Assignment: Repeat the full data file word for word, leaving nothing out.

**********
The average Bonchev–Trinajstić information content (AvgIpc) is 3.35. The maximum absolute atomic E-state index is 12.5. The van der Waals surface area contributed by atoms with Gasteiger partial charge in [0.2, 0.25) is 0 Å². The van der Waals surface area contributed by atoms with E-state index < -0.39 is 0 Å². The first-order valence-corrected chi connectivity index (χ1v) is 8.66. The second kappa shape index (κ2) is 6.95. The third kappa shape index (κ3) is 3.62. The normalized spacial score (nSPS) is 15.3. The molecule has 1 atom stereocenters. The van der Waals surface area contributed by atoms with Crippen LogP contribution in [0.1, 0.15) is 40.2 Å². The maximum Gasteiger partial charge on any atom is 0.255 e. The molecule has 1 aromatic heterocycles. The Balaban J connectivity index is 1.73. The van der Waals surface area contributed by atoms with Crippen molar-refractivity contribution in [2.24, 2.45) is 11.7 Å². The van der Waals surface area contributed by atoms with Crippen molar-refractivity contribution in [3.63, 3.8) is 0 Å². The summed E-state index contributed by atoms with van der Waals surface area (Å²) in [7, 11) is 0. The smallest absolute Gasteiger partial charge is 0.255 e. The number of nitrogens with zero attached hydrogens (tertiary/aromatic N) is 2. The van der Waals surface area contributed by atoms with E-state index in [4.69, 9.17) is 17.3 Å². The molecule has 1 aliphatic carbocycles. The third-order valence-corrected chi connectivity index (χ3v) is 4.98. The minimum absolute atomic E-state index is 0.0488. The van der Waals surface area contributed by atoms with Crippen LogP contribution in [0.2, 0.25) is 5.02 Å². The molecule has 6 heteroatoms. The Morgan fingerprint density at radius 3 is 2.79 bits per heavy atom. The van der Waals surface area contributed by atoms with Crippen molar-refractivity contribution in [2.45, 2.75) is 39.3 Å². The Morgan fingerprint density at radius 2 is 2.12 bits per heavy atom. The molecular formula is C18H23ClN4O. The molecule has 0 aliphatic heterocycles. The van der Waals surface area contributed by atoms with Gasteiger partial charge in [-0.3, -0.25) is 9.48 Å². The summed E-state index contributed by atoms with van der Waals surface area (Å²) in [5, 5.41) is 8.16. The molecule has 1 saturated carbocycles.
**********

The average Bonchev–Trinajstić information content (AvgIpc) is 3.35. The maximum absolute atomic E-state index is 12.5. The van der Waals surface area contributed by atoms with Gasteiger partial charge in [0.2, 0.25) is 0 Å². The van der Waals surface area contributed by atoms with E-state index < -0.39 is 0 Å². The first-order valence-corrected chi connectivity index (χ1v) is 8.66. The second kappa shape index (κ2) is 6.95. The third kappa shape index (κ3) is 3.62. The normalized spacial score (nSPS) is 15.3. The molecule has 1 atom stereocenters. The van der Waals surface area contributed by atoms with Crippen LogP contribution in [0.1, 0.15) is 40.2 Å². The maximum Gasteiger partial charge on any atom is 0.255 e. The molecule has 1 aromatic heterocycles. The Balaban J connectivity index is 1.73. The van der Waals surface area contributed by atoms with Crippen molar-refractivity contribution in [2.24, 2.45) is 11.7 Å². The van der Waals surface area contributed by atoms with Crippen molar-refractivity contribution in [3.63, 3.8) is 0 Å². The summed E-state index contributed by atoms with van der Waals surface area (Å²) in [7, 11) is 0. The smallest absolute Gasteiger partial charge is 0.255 e. The number of nitrogens with zero attached hydrogens (tertiary/aromatic N) is 2. The van der Waals surface area contributed by atoms with E-state index in [4.69, 9.17) is 17.3 Å². The molecule has 1 aliphatic carbocycles. The third-order valence-corrected chi connectivity index (χ3v) is 4.98. The minimum absolute atomic E-state index is 0.0488. The van der Waals surface area contributed by atoms with Crippen LogP contribution in [0.2, 0.25) is 5.02 Å². The molecule has 6 heteroatoms. The Morgan fingerprint density at radius 3 is 2.79 bits per heavy atom. The van der Waals surface area contributed by atoms with Crippen molar-refractivity contribution in [2.45, 2.75) is 39.3 Å². The Morgan fingerprint density at radius 2 is 2.12 bits per heavy atom. The molecular formula is C18H23ClN4O. The molecule has 0 aliphatic heterocycles. The van der Waals surface area contributed by atoms with Gasteiger partial charge in [-0.3, -0.25) is 9.48 Å². The summed E-state index contributed by atoms with van der Waals surface area (Å²) in [5, 5.41) is 8.16. The molecule has 1 saturated carbocycles.